When lasers are used to cool atoms or ions, etc where does the heat go?

According to the first law of thermodynamics, sourced from wikipedia "In any process in an isolated system, the total energy remains the same."

So when lasers are used for cooling in traps, similar to the description here: http://optics.colorado.edu/~kelvin/classes/opticslab/LaserCooling3.doc.pdf where is the heat transferred?

From what I gather of a cursory reading on traps, whether laser, magnetic, etc the general idea is to isolate the target, then transfer heat from it, thereby cooling it.

I don't understand how sending photons at a(n) atom(s) can cause that structure to shed energy, and this mechanism seems to be the key to these systems.

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There are two thermodynamic aspects to laser cooling that are worth mentioning. The first, as others have noted, has to do with the frequency of the light that is absorbed and emitted. In Doppler cooling, the laser is tuned slightly below the frequency that the atom wants to absorb. An atom moving toward the laser sees that light shifted slightly up in frequency, and is thus more likely to absorb it than an atom at rest or moving away from the laser is. When it absorbs the light, it also picks up the momentum associated with that photon, which is directed opposite the momentum of the atom (since the atom is headed in the opposite direction from the light), and thus slows down.

When the atom spontaneously emits a photon a short time later, dropping back to the ground state, the emitted photon has exactly the resonant frequency of the atomic transition (in the atom frame). That means that its frequency is a little higher (in the lab frame) than the frequency of the absorbed light. Higher frequency means higher energy, so the atom has absorbed a low-energy photon and emitted a high-energy photon. The difference in energy between the two has to come from somewhere, and it comes out of the kinetic energy of the moving atom.

(You might reasonably ask what happens with the momentum of the emitted photon; the emission process also gives the atom a kick in the direction opposite the emitted photon's direction. If this happens to be exactly the same as the direction of the laser, the resulting kick sends the atom back to the same initial velocity; however, the direction of spontaneous emission is random, and as a result, it tends to average out over many repeated absorption-emission cycles. On average, the atom loses one photon's worth of momentum with each cycle, and a corresponding amount of kinetic energy.)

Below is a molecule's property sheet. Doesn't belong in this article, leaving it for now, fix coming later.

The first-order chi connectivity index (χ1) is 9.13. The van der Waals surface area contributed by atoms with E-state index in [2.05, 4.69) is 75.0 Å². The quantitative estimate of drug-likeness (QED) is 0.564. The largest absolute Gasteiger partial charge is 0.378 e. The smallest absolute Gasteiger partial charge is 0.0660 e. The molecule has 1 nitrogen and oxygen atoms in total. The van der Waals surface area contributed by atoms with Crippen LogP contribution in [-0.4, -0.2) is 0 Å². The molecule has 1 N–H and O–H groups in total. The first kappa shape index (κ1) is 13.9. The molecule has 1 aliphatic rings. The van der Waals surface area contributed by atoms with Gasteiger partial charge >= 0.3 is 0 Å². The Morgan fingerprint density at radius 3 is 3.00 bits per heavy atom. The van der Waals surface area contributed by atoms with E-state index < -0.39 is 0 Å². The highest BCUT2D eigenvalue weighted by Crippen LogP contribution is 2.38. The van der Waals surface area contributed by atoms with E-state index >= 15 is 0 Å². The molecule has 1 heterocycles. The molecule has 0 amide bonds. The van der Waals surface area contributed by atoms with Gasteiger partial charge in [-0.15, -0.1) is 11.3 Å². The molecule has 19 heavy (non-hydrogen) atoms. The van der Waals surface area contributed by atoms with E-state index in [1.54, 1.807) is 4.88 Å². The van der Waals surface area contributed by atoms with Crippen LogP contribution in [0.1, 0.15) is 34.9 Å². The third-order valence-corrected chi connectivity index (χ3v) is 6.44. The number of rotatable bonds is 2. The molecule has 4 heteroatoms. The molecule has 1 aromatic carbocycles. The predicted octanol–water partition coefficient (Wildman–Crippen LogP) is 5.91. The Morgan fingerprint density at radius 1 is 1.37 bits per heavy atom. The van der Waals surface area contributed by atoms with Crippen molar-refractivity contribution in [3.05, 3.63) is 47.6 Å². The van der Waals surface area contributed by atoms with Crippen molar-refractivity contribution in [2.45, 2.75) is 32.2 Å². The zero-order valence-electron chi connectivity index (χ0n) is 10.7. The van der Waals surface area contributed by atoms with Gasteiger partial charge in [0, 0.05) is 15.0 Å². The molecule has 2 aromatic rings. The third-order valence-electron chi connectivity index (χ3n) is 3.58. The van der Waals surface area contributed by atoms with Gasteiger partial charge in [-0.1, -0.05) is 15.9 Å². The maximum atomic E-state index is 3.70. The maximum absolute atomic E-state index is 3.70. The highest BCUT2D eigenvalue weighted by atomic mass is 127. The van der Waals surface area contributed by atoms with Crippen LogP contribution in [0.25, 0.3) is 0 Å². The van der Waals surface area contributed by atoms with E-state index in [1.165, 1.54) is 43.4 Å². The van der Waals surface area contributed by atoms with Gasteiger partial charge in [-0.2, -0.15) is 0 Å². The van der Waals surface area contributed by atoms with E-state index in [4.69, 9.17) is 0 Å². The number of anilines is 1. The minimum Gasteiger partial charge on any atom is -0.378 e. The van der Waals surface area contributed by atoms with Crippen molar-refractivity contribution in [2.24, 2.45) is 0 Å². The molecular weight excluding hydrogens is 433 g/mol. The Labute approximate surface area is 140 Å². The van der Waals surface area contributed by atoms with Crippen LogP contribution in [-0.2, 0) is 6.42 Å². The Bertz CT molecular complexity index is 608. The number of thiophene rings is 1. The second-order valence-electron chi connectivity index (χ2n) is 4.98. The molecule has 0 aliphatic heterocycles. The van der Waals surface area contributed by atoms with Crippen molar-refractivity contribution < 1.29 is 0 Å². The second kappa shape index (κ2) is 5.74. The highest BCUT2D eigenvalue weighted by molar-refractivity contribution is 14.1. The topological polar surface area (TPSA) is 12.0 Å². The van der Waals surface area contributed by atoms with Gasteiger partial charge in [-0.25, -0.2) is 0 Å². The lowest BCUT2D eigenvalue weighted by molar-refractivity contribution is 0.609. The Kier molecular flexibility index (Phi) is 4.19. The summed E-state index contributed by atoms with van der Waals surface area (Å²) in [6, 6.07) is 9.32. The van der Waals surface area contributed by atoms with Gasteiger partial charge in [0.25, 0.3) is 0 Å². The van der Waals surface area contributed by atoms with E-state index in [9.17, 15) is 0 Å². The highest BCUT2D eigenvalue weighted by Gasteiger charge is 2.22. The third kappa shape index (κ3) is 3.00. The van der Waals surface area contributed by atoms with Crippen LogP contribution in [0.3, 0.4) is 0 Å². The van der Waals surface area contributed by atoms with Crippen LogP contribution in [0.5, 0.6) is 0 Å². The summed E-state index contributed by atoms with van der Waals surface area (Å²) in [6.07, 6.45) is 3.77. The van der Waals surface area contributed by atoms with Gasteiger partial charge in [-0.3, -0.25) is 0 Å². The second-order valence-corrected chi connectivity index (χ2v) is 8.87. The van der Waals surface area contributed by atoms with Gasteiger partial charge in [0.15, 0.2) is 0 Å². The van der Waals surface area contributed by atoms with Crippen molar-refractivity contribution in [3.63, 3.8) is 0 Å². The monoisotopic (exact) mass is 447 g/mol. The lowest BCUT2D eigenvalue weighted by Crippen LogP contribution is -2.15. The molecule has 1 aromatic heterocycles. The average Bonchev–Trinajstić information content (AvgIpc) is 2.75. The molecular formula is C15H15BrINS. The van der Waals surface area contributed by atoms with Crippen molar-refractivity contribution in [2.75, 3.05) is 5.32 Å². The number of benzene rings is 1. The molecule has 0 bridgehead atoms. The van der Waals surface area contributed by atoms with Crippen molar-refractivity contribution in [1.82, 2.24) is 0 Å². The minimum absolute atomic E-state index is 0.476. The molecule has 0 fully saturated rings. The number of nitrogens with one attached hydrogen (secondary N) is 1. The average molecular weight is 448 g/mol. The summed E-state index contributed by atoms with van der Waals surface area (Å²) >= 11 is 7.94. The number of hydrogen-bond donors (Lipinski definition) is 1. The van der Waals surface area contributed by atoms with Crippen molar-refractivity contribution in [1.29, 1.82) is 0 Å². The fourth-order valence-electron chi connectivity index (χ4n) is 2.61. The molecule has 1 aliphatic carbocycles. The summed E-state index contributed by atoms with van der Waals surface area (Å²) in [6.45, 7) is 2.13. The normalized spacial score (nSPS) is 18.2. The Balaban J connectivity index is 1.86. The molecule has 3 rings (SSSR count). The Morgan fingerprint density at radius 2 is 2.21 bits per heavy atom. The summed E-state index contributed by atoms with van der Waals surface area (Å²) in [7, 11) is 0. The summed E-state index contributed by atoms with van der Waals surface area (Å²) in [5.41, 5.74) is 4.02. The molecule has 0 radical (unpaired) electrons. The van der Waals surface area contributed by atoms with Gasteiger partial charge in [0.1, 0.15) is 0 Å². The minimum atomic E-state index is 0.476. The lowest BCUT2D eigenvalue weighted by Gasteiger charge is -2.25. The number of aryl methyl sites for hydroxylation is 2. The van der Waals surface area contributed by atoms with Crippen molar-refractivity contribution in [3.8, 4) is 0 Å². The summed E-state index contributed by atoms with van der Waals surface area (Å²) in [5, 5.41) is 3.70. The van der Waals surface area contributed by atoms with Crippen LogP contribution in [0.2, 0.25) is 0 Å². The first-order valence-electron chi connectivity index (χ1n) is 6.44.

The other aspect, which you didn't ask about, but is worth mentioning, is the entropy. On the surface, it might seem that even though energy is conserved, there would be a thermodynamics problem here because the system moves from a higher entropy (lots of fast-moving atoms) to a lower entropy (lots of slow-moving atoms). The difference is made up in the entropy of the light field. Initially, you have a single monochromatic beam of photons, all with the same frequency, all headed in the same direction, which is about as low-entropy as it gets. After the cooling, those photons have been scattered out into all different directions, and with a range of frequencies, so the entropy of the light is much greater, and more than makes up for the decrease in the entropy of the atoms.

That's probably way more detail than you wanted/needed, but there you go.

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I'm accepting this answer as it goes into slightly more detail than Dr Motl's answer. I wish I could accept both. – Tommy Hinrichs Feb 26 '11 at 18:53
Can you explain further why the change in light doesn't violate the 2nd law? It seems to me like you're taking thermal energy, which cannot be used to do work, and converting it into high-energy photons, which can. – endolith Jun 9 '11 at 20:42

The most widespread type of laser cooling is "Doppler cooling". The laser light, coming from the sides, is adjusted to a frequency that is slightly below the natural frequency of the atom.

So the atom will only absorb the light if it is moving against the laser beam. Consequently, the velocity will drop. When it absorbs the photon, the energy goes to its excitation. Later, the atom will emit a photon again but in a random direction. So the average magnitude of the atom's velocity after these two steps drops.

Both steps in the process - emission and absorption - are obviously energy-conserving, much like all other phenomena in the lab. The energy conservation is essential to calculate what happens.

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Finally I've got it :-) Thanks :-) – BarsMonster Feb 25 '11 at 10:09
Is that really sufficient? Before the interaction, the photon has one energy and the atom has another. After the interaction the photon has the same energy but the atom has (much) less. Where did the difference go? – Floris May 24 '14 at 2:15
Floris, as I said, the energy is perfectly conserved in every step and it's needed to do calculations. You need to consider the energy carried by the photon; the kinetic energy of the atom as a whole; and the excitation energy of the atom internally. – Luboš Motl May 30 '14 at 4:48

Just to expand on Dr. Motl's answer:

On average - when laser cooling is working properly and cooling the atoms - the photons emitted by the atoms are slightly higher energy than the photons absorbed. That's where the energy goes.

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The photon's energy goes into putting the atom into an excited state. Its momentum goes into slowing down the atom. Both are conserved.

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